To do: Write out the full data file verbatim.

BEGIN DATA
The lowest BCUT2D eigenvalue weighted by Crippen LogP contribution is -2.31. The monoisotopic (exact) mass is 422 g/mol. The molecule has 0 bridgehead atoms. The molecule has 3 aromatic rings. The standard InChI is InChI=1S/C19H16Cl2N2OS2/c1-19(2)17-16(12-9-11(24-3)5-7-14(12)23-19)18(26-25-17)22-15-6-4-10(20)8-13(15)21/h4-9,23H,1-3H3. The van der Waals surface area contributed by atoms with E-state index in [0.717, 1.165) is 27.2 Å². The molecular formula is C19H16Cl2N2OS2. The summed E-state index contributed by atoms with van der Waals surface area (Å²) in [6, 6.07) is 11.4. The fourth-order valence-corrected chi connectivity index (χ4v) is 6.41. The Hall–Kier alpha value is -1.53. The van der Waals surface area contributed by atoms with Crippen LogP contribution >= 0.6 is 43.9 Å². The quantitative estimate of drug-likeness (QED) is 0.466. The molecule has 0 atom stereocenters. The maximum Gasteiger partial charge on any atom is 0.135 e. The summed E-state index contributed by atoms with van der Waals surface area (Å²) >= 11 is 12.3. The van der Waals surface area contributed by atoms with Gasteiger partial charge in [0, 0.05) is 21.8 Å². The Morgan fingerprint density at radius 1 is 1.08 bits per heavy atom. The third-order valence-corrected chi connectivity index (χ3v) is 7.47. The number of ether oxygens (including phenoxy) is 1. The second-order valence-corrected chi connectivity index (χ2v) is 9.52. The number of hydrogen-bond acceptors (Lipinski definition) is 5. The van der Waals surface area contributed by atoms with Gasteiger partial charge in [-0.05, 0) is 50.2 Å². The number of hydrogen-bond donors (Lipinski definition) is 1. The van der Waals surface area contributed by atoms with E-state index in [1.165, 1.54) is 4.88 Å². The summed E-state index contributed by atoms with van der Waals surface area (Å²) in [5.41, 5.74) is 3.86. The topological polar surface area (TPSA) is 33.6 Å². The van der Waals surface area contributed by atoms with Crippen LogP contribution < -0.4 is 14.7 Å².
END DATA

The lowest BCUT2D eigenvalue weighted by Crippen LogP contribution is -2.31. The monoisotopic (exact) mass is 422 g/mol. The molecule has 0 bridgehead atoms. The molecule has 3 aromatic rings. The standard InChI is InChI=1S/C19H16Cl2N2OS2/c1-19(2)17-16(12-9-11(24-3)5-7-14(12)23-19)18(26-25-17)22-15-6-4-10(20)8-13(15)21/h4-9,23H,1-3H3. The van der Waals surface area contributed by atoms with E-state index in [0.717, 1.165) is 27.2 Å². The molecular formula is C19H16Cl2N2OS2. The summed E-state index contributed by atoms with van der Waals surface area (Å²) in [6, 6.07) is 11.4. The fourth-order valence-corrected chi connectivity index (χ4v) is 6.41. The Hall–Kier alpha value is -1.53. The van der Waals surface area contributed by atoms with Crippen LogP contribution >= 0.6 is 43.9 Å². The quantitative estimate of drug-likeness (QED) is 0.466. The molecule has 0 atom stereocenters. The maximum Gasteiger partial charge on any atom is 0.135 e. The summed E-state index contributed by atoms with van der Waals surface area (Å²) >= 11 is 12.3. The van der Waals surface area contributed by atoms with Gasteiger partial charge in [0, 0.05) is 21.8 Å². The Morgan fingerprint density at radius 1 is 1.08 bits per heavy atom. The third-order valence-corrected chi connectivity index (χ3v) is 7.47. The number of ether oxygens (including phenoxy) is 1. The second-order valence-corrected chi connectivity index (χ2v) is 9.52. The number of hydrogen-bond acceptors (Lipinski definition) is 5. The van der Waals surface area contributed by atoms with Gasteiger partial charge in [-0.05, 0) is 50.2 Å². The number of hydrogen-bond donors (Lipinski definition) is 1. The van der Waals surface area contributed by atoms with E-state index in [1.165, 1.54) is 4.88 Å². The summed E-state index contributed by atoms with van der Waals surface area (Å²) in [5.41, 5.74) is 3.86. The topological polar surface area (TPSA) is 33.6 Å². The van der Waals surface area contributed by atoms with Crippen LogP contribution < -0.4 is 14.7 Å².